Contr. U.S. Natl. Herb. 16: 115. 1913.
Plants cespitose, forming single or open colonies, each separated by 35–60 cm, acaulescent or rarely caulescent; rosettes usually small, mostly asymmetrical. Stems, when present, primarily rhizomatous, shorter than 1 m. Leaf blade spreading, including distal leaves, spatulate-lanceolate, concavo-convex, thin, widest near middle, 15–46 × 0.7–2 cm, flexible, rather glaucous, margins entire, filiferous, brown or straw-colored. Inflorescences racemose, rarely paniculate proximally, arising within or more often 0–20 cm beyond rosettes, 4–7 dm; branches, when present, few, short; bracts reflexed when mature, purplish, narrowly triangular, proximal to 10 cm, distal 2–3 cm, tapering to pungent apex; peduncle sometimes scapelike, 0.1–0.4 m. Flowers pendent; perianth campanulate; tepals distinct, white to somewhat greenish white, usually tinged pink or purple, broadly lanceolate, 3–4.7 × 1.5–3 cm; filaments 1.3–1.7 cm; pistil 2.4–3.2 cm × 0.5–0.8 cm; style pale green or rarely white, 9–13 mm; stigmas lobed. Fruits erect, capsular, dehiscent, cylindrical, deeply constricted near middle, 3–4.2 × 2–2.7 cm, dehiscence septicidal. Seeds dull black, thin, 6–8 × 5–8 mm.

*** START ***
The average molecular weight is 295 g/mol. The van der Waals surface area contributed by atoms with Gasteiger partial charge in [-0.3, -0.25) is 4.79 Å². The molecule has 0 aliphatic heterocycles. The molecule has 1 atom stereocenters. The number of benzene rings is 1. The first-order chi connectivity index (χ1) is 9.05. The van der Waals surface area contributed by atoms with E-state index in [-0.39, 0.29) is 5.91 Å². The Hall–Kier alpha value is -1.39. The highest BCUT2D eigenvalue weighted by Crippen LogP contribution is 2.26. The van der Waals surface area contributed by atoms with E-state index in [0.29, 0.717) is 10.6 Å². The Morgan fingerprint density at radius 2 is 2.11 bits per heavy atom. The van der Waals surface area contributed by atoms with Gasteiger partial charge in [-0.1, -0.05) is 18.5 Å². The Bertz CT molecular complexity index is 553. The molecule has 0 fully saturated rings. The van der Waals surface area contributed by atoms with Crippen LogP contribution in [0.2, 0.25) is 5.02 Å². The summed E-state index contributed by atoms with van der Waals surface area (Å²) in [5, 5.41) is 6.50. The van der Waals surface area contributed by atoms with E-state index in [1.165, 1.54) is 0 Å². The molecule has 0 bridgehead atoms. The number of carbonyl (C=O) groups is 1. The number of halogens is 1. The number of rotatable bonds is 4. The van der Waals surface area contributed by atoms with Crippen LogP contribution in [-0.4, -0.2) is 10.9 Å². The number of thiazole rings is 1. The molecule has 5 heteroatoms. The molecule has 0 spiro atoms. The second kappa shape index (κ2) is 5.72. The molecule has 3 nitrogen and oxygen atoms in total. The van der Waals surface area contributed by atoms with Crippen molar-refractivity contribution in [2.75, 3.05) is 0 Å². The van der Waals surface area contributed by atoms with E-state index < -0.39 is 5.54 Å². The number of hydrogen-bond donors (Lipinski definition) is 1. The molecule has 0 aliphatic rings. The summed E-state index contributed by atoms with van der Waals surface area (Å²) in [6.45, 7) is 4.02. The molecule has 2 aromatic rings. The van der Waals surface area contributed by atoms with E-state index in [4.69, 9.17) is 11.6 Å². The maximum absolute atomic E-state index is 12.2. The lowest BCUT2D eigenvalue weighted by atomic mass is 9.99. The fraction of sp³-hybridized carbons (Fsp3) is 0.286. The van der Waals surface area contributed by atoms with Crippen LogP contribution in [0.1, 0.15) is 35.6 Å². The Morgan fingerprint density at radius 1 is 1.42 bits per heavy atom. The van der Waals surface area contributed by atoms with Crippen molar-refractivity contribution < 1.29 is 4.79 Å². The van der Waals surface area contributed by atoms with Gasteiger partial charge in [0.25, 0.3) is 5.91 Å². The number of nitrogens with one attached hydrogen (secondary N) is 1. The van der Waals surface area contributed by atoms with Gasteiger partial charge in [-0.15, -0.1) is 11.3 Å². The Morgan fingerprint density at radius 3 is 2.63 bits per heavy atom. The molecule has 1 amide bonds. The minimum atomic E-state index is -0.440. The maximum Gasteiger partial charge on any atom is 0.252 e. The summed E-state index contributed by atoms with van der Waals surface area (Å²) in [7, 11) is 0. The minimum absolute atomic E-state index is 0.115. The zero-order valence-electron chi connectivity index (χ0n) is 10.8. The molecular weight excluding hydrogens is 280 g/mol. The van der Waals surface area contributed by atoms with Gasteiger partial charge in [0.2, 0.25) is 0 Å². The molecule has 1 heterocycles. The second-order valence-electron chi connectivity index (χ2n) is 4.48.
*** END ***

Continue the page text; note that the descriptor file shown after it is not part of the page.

Phenology: Flowering spring–early summer.
Habitat: Exposed rocky ledges in woodlands and grasslands
Elevation: 1500–2700 m
Colo., N.Mex., Okla.
Although J. L. Reveal (1977c) reduced Yucca neomexicana to a variety of Y. harrimaniae, the two taxa are morphologically and geographically distinct, and K. H. Clary’s (1997) DNA evidence supports their recognition as separate species.